Concealed Carry Bro Science


Have you ever heard of Bro Science? Bro Science originated in gym culture and is a term applied to the not-so-scientific tidbits that spread throughout the gym. It typically goes something like this, “Bro, if you do fasted cardio, you’ll kill your gains.” Or maybe something like this, “Bro, if you do bench press with both legs on a balance ball, you’ll increase you get sick gains!” That’s Bro Science, and over time, I realized that the firearms industry has its own Bro Science that’s spread amongst gun shops and ranges, and today, we are pointing out the biggest aspects of Bro Science. 

Handgun Stopping Power – The King Of Bro Science

One of the key tenets of this whole thing is the lack of any real scientific backing. If you start asking questions, then it falls apart. That’s what happens when it comes to stopping power. If someone says, “Bro, .45 ACP has more stopping power than 9mm,” then ask them what stopping power means. 

What’s the measurable aspect of stopping power? What creates stopping power? Is it bullet size? Weight? Speed? How do you measure stopping power? It’s a nebulous term that’s just kind of made up, especially with handguns. With rifles, we have secondary wounding characteristics, but with a handgun, we just got the tissue damage caused by the cartridge going directly through flesh. 

Hydrostatic Shock and Handguns 

“Bro, .357 SIG can impart neurological hydrostatic shock! If you hit a bad guy in the gut, you can stop their heart!” Make no qualms about it; hydrostatic shock exists. It just requires a heavy bullet moving extremely fast to do so. There is no handgun round that creates any form of measurable or effective hydrostatic shock. Even in rifles, the concept is controversial in terms of its effectiveness on animals of various sizes. You won’t get hydrostatic shock from the .357 SIG, the .44 Magnum, or any other handgun round. 

Big Bullets Are Always Better 

There has been a huge shift in the world of firearms concerning bullet size, but you’ll still hear the American mythos of a bigger bullet is better. Plenty of people still advocate for the .45 ACP. Sometimes a bigger round has its advantages, but for concealed carry and defensive use there isn’t much of a notable difference in .45 ACP, .40 S&W, and 9mm. A lot of folks accept that, but switch the conversation to pocket pistols.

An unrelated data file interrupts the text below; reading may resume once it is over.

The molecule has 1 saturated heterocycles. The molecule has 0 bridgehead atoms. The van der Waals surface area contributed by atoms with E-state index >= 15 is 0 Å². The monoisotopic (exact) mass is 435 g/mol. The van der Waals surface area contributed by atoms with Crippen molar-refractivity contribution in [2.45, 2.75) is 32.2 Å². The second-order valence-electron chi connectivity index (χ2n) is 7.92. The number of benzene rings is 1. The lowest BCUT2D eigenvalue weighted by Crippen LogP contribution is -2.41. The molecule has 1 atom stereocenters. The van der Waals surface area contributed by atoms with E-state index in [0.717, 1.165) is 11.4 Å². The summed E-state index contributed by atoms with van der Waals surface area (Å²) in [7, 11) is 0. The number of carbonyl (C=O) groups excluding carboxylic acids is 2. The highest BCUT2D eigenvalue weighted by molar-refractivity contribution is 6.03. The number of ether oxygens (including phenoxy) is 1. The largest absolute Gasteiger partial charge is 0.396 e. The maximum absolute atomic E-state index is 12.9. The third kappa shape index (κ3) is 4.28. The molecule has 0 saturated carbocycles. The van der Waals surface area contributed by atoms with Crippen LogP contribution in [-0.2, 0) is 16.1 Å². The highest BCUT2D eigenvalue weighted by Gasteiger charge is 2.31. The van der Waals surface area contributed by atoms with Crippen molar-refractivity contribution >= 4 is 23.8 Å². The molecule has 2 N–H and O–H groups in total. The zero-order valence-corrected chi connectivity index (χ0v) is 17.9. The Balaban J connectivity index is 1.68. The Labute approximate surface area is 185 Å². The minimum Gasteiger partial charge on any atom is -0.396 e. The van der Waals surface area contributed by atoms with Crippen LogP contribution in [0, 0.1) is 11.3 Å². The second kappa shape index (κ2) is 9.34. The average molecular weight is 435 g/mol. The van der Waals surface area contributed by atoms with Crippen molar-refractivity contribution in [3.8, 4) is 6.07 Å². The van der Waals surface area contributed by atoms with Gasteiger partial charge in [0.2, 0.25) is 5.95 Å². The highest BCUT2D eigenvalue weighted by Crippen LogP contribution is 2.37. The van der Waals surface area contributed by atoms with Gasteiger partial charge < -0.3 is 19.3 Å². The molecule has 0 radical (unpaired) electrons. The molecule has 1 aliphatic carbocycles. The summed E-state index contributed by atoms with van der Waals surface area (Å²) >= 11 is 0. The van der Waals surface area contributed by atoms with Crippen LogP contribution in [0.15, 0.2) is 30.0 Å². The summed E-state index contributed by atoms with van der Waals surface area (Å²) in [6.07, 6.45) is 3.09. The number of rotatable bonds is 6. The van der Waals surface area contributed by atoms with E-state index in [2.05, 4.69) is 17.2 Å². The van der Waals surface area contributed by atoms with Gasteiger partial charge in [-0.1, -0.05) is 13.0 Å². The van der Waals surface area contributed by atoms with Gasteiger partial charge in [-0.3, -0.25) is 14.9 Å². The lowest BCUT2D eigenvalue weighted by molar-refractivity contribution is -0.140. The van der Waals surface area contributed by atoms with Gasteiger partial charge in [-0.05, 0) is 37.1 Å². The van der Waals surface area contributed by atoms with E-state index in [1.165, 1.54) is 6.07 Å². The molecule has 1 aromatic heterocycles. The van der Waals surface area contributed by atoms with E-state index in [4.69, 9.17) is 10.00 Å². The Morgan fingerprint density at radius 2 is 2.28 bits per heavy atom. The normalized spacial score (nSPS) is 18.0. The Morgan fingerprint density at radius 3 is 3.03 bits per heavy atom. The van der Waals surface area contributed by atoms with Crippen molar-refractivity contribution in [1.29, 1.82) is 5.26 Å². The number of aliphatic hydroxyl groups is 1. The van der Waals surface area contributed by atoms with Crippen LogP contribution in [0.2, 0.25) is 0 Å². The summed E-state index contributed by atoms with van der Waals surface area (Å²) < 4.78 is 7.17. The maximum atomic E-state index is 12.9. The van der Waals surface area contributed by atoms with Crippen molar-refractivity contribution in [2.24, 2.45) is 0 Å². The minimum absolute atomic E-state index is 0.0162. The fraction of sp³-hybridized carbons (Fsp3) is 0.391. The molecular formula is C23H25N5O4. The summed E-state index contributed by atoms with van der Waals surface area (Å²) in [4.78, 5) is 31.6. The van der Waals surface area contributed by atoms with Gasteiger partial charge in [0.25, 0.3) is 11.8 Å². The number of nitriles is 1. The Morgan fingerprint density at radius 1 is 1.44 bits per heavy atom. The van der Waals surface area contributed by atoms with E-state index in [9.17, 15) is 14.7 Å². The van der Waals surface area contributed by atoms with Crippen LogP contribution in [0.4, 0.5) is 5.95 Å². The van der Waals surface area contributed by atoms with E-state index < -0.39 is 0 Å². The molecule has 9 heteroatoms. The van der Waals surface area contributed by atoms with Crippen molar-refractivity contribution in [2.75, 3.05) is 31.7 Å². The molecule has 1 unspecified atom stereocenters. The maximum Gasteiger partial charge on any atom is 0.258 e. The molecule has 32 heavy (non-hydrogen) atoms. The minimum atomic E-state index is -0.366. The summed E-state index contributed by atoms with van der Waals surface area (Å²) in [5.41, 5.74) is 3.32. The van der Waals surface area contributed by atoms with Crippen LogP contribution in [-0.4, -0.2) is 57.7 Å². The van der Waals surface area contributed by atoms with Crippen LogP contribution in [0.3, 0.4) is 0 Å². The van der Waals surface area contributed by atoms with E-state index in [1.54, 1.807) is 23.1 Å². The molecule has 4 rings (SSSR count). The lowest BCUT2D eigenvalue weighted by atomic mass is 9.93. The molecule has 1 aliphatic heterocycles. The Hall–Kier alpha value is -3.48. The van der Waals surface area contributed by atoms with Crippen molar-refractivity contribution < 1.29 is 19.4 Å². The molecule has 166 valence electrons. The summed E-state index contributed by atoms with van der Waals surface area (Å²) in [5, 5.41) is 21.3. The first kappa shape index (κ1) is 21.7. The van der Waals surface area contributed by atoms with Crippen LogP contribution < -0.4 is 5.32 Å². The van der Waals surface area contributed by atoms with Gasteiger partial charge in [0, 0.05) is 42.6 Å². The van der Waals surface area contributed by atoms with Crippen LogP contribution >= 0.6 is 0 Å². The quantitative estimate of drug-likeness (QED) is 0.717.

“Pocket pistols have to be .380 ACP bro; it’s the smallest caliber you can carry!” You can swap a pistol for a revolver and a .380 for a .38 Special. Sure, those rounds work fine, but are there better alternatives that might be a little smaller? Calibers like .32 ACP, .22 LR, .22 Magnum, and .32 H&R Magnum work and have less recoil and more capacity. 

White Lights Give Your Position Away 

“Bro, if you have a white light on your gun, the bad guys will know exactly where you are!” Somehow, in 2024, this myth still percolates. Regardless of what we do, it doesn’t seem to improve. Social media posts about weapon lights are full of folks proclaiming the bro science about weapon lights making you a target. 

In reality, weapon lights allow you to identify threats and prevent you from shooting an innocent person. Sure, light discipline is important, and you should be trained to use your light appropriately. It doesn’t make you a target, and if the threat has a light, then they might spot you before you can spot them. Lights won’t make you a target in your typical home defense or concealed carry environment, that’s just bro science.

Dutch Loading Is Superior 

“Bro, I alternate hollow points and FMJs; that way, I can shoot the XZY barrier.” I’m not sure why it’s called Dutch loading, and I hope I don’t offend any Dutch people. The idea of Dutch loading being an efficient tactic boggles my mind. You might have to shoot through some kind of barrier, so do you want to use FMJs? How often can you locate any civilian self-defense shooting where this was a factor? 

Even if you could, most hollow points do pretty well through barriers these days. Loading FMJs means every other round will overpenetrate a wide variety of things. This includes people. FMJs are the champs of over-penetration, and that’s why they deserve to be in the range. There are some guns where FMJs make sense, like .22LRs and similar small caliber guns. For most cartridges, it’s JHPs all the way and don’t let bro science tell you any different.

Bro Science and Concealed Carry 

The Bro Science in the gun world is very real. The key to seeing through it is to just ask questions. Ask why that works, why it is better, what it means, etc. The good news is that there is more truth out there than ever before and more means for it to be delivered. 

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